According to Max Tiako MED ’20, fixing the primary care deficit will require a structural overhaul. For example, he said, NYU doesn’t have a department of family medicine, one of the core specialties that delivers primary care.

Moreover, Tiako said, there may be more effective ways of producing more primary care physicians than making tuition free. One such solution is loan forgiveness programs, which would require that the beneficiaries commit a certain number of years to practicing primary care.

Other Yale students agreed that the initiative is more likely to function as a recruitment tool for NYU than to make societal differences in the health care field.

“The program isn’t likely to catapult someone who otherwise would not be a viable candidate in the medical school application game and allow them to apply,” said a student at the medical school who requested anonymity to avoid compromising residency applications. “It just helps them ‘steal’ a student from another prestigious institution.”

Still, the move is a step in the right direction, according to students interviewed. The average medical school debt is $192,000, so having tuition waived can relieve a great deal of anxiety around financing one’s education, said Stephen Ghazikhanian MED ’21, a financial aid representative on the medical student council.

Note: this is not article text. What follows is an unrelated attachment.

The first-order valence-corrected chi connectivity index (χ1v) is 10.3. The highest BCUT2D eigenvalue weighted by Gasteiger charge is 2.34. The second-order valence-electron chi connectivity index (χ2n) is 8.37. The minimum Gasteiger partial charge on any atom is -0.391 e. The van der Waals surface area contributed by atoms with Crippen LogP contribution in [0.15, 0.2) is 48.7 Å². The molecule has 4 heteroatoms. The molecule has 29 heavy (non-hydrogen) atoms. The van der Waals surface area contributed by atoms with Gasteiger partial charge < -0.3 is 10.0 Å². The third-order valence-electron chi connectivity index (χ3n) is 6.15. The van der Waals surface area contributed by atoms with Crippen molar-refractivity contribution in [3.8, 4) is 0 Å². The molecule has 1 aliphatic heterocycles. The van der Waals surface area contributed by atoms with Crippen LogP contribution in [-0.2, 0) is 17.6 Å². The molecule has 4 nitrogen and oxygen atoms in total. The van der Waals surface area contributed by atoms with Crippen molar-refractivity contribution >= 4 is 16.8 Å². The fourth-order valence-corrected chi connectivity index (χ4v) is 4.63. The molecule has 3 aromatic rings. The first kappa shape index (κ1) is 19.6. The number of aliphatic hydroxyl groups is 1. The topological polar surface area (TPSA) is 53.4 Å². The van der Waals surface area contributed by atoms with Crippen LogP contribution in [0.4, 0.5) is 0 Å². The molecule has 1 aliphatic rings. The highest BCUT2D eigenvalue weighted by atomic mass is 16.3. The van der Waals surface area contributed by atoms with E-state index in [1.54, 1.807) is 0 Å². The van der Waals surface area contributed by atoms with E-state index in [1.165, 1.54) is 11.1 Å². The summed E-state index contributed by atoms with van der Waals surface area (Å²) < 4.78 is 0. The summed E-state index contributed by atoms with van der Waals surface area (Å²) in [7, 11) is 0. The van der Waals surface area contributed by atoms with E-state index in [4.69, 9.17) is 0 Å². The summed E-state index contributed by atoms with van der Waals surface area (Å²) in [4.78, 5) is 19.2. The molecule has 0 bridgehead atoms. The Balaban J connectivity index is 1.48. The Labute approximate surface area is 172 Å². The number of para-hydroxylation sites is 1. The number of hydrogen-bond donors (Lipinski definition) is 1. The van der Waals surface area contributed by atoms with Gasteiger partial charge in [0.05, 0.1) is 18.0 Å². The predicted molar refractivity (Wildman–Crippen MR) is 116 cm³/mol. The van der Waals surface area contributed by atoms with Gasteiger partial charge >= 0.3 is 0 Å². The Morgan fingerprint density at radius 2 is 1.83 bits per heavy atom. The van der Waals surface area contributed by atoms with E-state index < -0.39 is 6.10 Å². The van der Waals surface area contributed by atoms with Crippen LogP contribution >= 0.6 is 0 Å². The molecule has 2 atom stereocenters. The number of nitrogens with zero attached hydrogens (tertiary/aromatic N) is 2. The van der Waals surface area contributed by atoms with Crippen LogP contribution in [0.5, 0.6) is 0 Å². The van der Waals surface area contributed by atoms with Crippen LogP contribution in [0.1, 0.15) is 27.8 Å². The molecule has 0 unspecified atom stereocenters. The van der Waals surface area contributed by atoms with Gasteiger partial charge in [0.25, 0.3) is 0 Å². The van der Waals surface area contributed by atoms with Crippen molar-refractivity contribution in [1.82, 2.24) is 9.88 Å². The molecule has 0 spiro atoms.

“I think we’re still quite far away from having tuition-free medical schools across the nation, but I do think there is an awareness of the student debt crisis and shift towards trying to alleviate that burden, and that should be the ultimate goal,” Ghazikhanian said.

Mehida Rojas-Alexandre MED ’18 pointed out that many countries outside the U.S. offer free medical education and suggested that more schools in the country may follow NYU.

But for Yale medical school students, free tuition is unlikely to become a reality anytime soon. Rather than conducting a massive overhaul, the school’s first priority is need-based financial aid, increasing scholarships to reduce student debt, Alpern told the News.

“[Bringing student debt to zero] in essence makes us tuition-free for those who do not have the financial resources to pay tuition,” Alpern said. “Once we have accomplished this, we might consider lowering tuition for those that can afford to pay it.”

All students interviewed said that Yale is in the middle of the pack among its peer institutions in terms of affordability and financial aid packages.

Although the recent improvement in financial aid policy has helped many students, it isn’t a perfect solution, according to Ghazikhanian.

“A great number of my friends are taking out more than the unit loan because whatever calculus is used to determine parental contribution is unrealistic in certain cases,” he said.

The total 2018–19 academic year cost for first-year students at the School of Medicine is $86,647.

Amy Xiong | amy.xiong@yale.edu